Whoops of joy at General Motors and quiet, gritted-teeth resignation at Ford and Chrysler is the likely scenario in Detroit on Friday now that the February sales numbers are in.


After a rollercoaster week that saw key sharemarket indices worldwide follow China into free-fall (since rebounded somewhat), the new US Federal Reserve Bank chief use the word ‘recession’ in a Capitol Hill committee grilling, driving snow and tornadoes across many states, and a downfall in new home sales (a key US economic indicator), GM sales executives probably could have used a break.


And they got it – sales up 3.7% year on year to 308,541 for February, boosted by extra volume in high-margin models like the big Silverado pickup truck and a welcome from buyers for the new Acadia crossover.


Year to date, GM volume is off 6.4% at 553,257 but take a look at Ford: February sales down a whopping 14.3% to 204,496 and off 16.7% to 366,838 in the first two months.


In a statement, the struggling automaker – who restructuring cost was pegged at about $US11bn this week – said its sales to daily rental companies were 30% lower than a year ago as it “continued its planned reduction in this market”.


Lower sales to daily rental companies (down 16,000 units) accounted for about half of the decline while sales to individual retail customers were down 8%.


“Our objective is to deliver more of the products that people want and, in doing so, stabilise retail share,” said Ford’s Americas chief Mark Fields. “We’re encouraged by the results we have achieved over the past several months.”


Chrysler – whose sales executives have noted that recent talk of a possible sale has hit vehicle volume, especially employee purchases that account for 70% of Detroit area volume – fared a little better: February units off 8.3% to 174,506 units and year to date volume of 330,814 down 4.3%.


Chrysler said it had cut inventory 8% compared to February 2006 when it was at 532,534 units.


It added that Dodge Ram pickup sales “continued to increase after an already strong January” and posted sales of 28,633 units, up 17% month on month.


Toyota, which pundits expect to overtake Ford in the US this year, had a good February with sales up 12.2% to 187,330 and 10.9% to 363,180 YTD, just 3,500 units shy of the Blue Oval.


“Sales were brisk at both ends of our product lineup,” said Toyota Motor Sales USA executive vice president Jim Lentz. “Setting an all-time record, the Prius hybrid led the way, nearly doubling last February’s sales pace; while the new full-size Tundra got off to an impressive start since hitting showrooms February 5th.”


The Toyota Division posted its best February sales of 164,812, up 13%, while luxury Lexus had best-ever February sales of 22,518 units, up 6.6%.


TMS calendar-year-to-date hybrid sales totalled 33,182 units, an increase of 45% year on year.


Honda rises were 3.2% to 110,026 units in February and 2.8% to 210,816 year to date.


The US unit said the Honda brand had its best February ever with record sales of 96,368 cars and light trucks, up 4.2%, with Accord sales of 30,370 up 20.1%. Redesigned CR-V SUV volume soared 31% to 13,524 – some are now US-built.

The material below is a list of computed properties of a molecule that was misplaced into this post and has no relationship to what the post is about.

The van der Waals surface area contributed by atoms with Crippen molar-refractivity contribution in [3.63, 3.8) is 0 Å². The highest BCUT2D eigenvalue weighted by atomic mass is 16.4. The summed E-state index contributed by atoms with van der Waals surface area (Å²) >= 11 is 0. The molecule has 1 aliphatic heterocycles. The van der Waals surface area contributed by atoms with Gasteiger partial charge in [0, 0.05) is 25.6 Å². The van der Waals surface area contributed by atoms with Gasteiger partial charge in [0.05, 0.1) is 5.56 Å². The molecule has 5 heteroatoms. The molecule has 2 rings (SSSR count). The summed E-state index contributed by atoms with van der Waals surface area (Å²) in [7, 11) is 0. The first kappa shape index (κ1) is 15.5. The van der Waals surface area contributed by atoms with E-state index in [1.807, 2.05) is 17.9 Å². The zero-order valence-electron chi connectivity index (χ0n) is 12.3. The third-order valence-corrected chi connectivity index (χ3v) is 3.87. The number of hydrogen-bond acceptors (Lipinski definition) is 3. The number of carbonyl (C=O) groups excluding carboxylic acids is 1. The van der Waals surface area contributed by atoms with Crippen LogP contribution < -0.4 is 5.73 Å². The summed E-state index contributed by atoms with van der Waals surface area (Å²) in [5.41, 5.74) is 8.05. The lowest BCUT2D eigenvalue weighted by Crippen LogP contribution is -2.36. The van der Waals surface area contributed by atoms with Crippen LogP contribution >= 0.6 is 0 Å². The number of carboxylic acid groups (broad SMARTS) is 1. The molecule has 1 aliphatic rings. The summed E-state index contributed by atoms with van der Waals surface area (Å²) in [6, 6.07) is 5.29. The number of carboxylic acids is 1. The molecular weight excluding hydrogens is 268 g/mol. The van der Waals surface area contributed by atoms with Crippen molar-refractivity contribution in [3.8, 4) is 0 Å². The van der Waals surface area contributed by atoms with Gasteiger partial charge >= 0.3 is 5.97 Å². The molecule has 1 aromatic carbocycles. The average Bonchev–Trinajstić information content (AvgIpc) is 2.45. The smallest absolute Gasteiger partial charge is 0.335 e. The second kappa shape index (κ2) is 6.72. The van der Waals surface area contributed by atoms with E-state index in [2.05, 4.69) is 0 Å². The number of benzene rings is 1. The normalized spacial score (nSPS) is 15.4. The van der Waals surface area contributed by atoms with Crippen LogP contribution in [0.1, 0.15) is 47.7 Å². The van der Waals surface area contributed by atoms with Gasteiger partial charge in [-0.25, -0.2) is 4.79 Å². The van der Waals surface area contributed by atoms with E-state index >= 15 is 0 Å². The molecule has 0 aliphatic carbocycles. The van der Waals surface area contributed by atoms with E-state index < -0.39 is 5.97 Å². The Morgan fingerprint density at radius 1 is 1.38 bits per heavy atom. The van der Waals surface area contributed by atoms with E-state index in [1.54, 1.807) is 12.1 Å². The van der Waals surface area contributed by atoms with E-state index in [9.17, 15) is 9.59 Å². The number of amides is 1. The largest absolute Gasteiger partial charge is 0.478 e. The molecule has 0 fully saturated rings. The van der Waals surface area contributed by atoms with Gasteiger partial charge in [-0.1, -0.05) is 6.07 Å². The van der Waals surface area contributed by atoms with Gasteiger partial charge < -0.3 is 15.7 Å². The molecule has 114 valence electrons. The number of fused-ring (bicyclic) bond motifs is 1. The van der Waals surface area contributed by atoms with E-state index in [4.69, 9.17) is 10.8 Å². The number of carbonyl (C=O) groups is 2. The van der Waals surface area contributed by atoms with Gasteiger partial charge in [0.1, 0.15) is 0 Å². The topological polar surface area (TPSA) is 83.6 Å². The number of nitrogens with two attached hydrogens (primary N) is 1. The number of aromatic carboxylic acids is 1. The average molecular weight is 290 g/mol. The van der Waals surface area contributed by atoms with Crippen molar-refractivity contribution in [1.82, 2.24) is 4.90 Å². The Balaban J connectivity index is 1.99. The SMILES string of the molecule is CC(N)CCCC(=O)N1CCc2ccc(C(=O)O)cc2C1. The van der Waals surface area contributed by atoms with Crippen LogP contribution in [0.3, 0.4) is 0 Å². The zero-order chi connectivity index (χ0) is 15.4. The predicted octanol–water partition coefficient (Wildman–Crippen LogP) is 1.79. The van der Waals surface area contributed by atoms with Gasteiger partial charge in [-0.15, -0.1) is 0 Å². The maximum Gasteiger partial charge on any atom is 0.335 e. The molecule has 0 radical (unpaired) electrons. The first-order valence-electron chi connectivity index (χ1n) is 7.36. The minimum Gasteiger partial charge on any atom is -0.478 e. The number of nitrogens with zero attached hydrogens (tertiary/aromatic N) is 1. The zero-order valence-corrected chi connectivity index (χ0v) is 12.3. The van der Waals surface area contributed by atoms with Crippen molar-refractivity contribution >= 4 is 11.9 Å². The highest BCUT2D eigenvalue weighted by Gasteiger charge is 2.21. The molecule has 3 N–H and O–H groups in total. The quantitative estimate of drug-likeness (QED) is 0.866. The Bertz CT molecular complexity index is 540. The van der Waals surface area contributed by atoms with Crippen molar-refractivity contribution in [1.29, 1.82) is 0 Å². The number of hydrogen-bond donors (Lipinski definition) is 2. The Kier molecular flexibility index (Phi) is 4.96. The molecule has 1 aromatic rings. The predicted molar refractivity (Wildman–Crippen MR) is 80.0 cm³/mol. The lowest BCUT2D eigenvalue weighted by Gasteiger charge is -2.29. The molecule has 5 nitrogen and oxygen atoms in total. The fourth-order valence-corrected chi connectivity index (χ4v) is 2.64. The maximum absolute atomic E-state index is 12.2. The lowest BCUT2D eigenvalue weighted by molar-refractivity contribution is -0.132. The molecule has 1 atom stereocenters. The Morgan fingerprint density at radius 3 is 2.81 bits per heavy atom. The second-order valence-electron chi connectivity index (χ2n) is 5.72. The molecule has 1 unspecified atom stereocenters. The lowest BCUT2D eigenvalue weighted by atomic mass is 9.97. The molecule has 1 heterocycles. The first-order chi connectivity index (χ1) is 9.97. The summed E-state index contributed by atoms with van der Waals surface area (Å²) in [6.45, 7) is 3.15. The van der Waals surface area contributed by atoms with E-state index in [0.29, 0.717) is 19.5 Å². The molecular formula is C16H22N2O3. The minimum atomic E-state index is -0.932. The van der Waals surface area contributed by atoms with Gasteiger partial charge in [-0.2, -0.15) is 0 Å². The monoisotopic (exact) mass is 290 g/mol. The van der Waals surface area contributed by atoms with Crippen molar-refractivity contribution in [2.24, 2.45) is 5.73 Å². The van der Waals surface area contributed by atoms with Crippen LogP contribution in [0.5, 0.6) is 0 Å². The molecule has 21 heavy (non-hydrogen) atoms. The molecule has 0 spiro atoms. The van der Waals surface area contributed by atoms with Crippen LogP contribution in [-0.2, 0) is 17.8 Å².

Honda sold 2,236 hybrids with the Civic model up 8.1% to 1,924 units.


Nissan volume was essentially flat in February (85,237, +1.2%) and is up 4.8% for the year (167,885). The automaker surprised industry observers recently by offering buyouts to some US assembly workers after sales of its large petrol V8-powered trucks and SUVs softened.


Mitsubishi is showing signs of recovery – from the bottom of the pond – as redesigned models like the Outlook and upcoming Lancer find US buyer favour: it boosted February sales 21.9% to 9,726 and has notched up 19,109 (+23.7%) so far this year.


Hyundai claimed a “best February ever” with sales up 1.4% to 34,500. Sales of the redesigned, now US-built, Santa Fe SUV doubled. Year to date, the Korean automaker’s volume is off 3.1% to 62,221.


Hyundai sibling Kia – with a US plant in the works – boosted year to date sales 18.6% to 46,036 units while its February volume was up 13.5% to 23,512. Kia said its subcompact Spectra (C-segment in Europe) enjoyed a strong month with 4,545 units, up 10.8%.


Apart from Porsche, whose 27.1% plunge to 1,967 units last month can be blamed on the Cayenne SUV model changeover, there should also be smiles in most European automakers’ US offices on Friday.


King of the hill is Mercedes, who, despite a 0.4% downturn to 17,305 units in February, is up 15.2% to 34,374 YTD.


BMW, with new 3-series variants and engines now on tap, was up 11.9% to 24,642 last month (+5.0% to 46,453 YTD) while Volkswagen, also buoyed by some new models like the Rabbit (Golf), was up 8.7% to 22,976 units in February and 45,985 (+5.8%) YTD. It’s worth noting that VW had to drop its popular diesels for the 2007 model year, too, due to emission law changes.


Mercedes said its February highlights included a 12.8% increase for the US-built M-Class luxury SUVs (2,431 v. 2,155) and a 212.7% increase in G-Class volume (172 vs 55).


“Sales for Mercedes vehicles in the luxury light truck segment continue to exhibit a strong performance as a group with a 15.7% increase over February 2006,” the automaker added.


The redesigned Mini only went on sale in the US on 17 February so sales of 2,368, down 12.0%, were not unexpected. YTD sales of 4,418 were off 21.6%.


As the reports roll in, the pundits’ verdict of February’s US market appears to range from ‘flat’ to ‘better than expected’.


Edmunds.com analyst Alex Rosten told the Detroit News: “Everyone expected their sales to be down. Nobody expected their retail to be so strong.”


Overall, the US market was flat – 1,249,103 light vehicle sales in February was down 0.6%. YTD, the total is off 2.5% to 2,336,471.


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Graeme Roberts